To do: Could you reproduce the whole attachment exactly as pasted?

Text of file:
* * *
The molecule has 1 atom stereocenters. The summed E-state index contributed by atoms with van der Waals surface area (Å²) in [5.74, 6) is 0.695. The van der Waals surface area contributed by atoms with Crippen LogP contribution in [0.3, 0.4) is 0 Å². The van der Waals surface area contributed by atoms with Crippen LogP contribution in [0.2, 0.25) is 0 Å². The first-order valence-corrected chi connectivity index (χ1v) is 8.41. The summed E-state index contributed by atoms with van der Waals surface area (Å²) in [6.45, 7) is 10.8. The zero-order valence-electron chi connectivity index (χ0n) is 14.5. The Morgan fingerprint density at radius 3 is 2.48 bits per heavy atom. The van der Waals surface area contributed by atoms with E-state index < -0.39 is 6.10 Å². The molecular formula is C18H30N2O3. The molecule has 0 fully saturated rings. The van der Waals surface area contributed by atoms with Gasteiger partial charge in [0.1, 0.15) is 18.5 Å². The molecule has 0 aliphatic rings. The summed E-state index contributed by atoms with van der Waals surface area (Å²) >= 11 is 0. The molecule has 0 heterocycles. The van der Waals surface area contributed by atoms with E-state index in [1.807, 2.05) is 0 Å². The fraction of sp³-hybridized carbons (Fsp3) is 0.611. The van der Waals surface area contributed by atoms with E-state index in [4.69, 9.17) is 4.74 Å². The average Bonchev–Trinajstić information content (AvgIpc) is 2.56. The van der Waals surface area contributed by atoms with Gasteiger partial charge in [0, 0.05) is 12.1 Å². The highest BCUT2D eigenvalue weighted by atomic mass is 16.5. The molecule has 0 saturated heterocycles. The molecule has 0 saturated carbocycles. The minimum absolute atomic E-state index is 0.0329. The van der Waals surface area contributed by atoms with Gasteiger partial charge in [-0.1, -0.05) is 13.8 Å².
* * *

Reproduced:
The molecule has 1 atom stereocenters. The summed E-state index contributed by atoms with van der Waals surface area (Å²) in [5.74, 6) is 0.695. The van der Waals surface area contributed by atoms with Crippen LogP contribution in [0.3, 0.4) is 0 Å². The van der Waals surface area contributed by atoms with Crippen LogP contribution in [0.2, 0.25) is 0 Å². The first-order valence-corrected chi connectivity index (χ1v) is 8.41. The summed E-state index contributed by atoms with van der Waals surface area (Å²) in [6.45, 7) is 10.8. The zero-order valence-electron chi connectivity index (χ0n) is 14.5. The Morgan fingerprint density at radius 3 is 2.48 bits per heavy atom. The van der Waals surface area contributed by atoms with E-state index < -0.39 is 6.10 Å². The molecular formula is C18H30N2O3. The molecule has 0 fully saturated rings. The van der Waals surface area contributed by atoms with Gasteiger partial charge in [0.1, 0.15) is 18.5 Å². The molecule has 0 aliphatic rings. The summed E-state index contributed by atoms with van der Waals surface area (Å²) >= 11 is 0. The molecule has 0 heterocycles. The van der Waals surface area contributed by atoms with E-state index in [1.807, 2.05) is 0 Å². The fraction of sp³-hybridized carbons (Fsp3) is 0.611. The van der Waals surface area contributed by atoms with E-state index in [4.69, 9.17) is 4.74 Å². The average Bonchev–Trinajstić information content (AvgIpc) is 2.56. The van der Waals surface area contributed by atoms with Gasteiger partial charge in [0, 0.05) is 12.1 Å². The highest BCUT2D eigenvalue weighted by atomic mass is 16.5. The molecule has 0 saturated heterocycles. The molecule has 0 saturated carbocycles. The minimum absolute atomic E-state index is 0.0329. The van der Waals surface area contributed by atoms with Gasteiger partial charge in [-0.1, -0.05) is 13.8 Å².